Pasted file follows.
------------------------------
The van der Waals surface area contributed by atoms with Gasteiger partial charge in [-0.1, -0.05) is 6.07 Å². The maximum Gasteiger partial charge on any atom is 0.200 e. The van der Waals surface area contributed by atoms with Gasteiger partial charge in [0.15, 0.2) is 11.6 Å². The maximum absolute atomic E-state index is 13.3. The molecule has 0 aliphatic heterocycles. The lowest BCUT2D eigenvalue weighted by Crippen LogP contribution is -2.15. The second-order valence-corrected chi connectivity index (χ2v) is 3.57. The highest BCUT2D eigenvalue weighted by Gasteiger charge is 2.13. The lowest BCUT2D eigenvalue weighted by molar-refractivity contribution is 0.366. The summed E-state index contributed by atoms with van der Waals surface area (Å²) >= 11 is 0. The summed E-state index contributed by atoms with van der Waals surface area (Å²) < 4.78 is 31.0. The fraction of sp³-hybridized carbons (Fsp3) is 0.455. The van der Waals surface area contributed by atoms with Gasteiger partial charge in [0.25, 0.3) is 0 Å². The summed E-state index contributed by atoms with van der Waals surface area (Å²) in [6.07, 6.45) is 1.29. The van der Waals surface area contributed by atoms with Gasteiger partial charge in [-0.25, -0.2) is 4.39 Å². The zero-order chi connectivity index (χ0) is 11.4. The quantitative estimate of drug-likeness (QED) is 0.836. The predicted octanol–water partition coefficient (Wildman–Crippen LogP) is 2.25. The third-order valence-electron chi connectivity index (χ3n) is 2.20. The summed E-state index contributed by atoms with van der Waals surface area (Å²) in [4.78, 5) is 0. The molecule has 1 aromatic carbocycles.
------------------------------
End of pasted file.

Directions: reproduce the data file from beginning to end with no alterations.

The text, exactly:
The van der Waals surface area contributed by atoms with Gasteiger partial charge in [-0.1, -0.05) is 6.07 Å². The maximum Gasteiger partial charge on any atom is 0.200 e. The van der Waals surface area contributed by atoms with Gasteiger partial charge in [0.15, 0.2) is 11.6 Å². The maximum absolute atomic E-state index is 13.3. The molecule has 0 aliphatic heterocycles. The lowest BCUT2D eigenvalue weighted by Crippen LogP contribution is -2.15. The second-order valence-corrected chi connectivity index (χ2v) is 3.57. The highest BCUT2D eigenvalue weighted by Gasteiger charge is 2.13. The lowest BCUT2D eigenvalue weighted by molar-refractivity contribution is 0.366. The summed E-state index contributed by atoms with van der Waals surface area (Å²) >= 11 is 0. The summed E-state index contributed by atoms with van der Waals surface area (Å²) < 4.78 is 31.0. The fraction of sp³-hybridized carbons (Fsp3) is 0.455. The van der Waals surface area contributed by atoms with Gasteiger partial charge in [0.25, 0.3) is 0 Å². The summed E-state index contributed by atoms with van der Waals surface area (Å²) in [6.07, 6.45) is 1.29. The van der Waals surface area contributed by atoms with Gasteiger partial charge in [-0.25, -0.2) is 4.39 Å². The zero-order chi connectivity index (χ0) is 11.4. The quantitative estimate of drug-likeness (QED) is 0.836. The predicted octanol–water partition coefficient (Wildman–Crippen LogP) is 2.25. The third-order valence-electron chi connectivity index (χ3n) is 2.20. The summed E-state index contributed by atoms with van der Waals surface area (Å²) in [4.78, 5) is 0. The molecule has 1 aromatic carbocycles.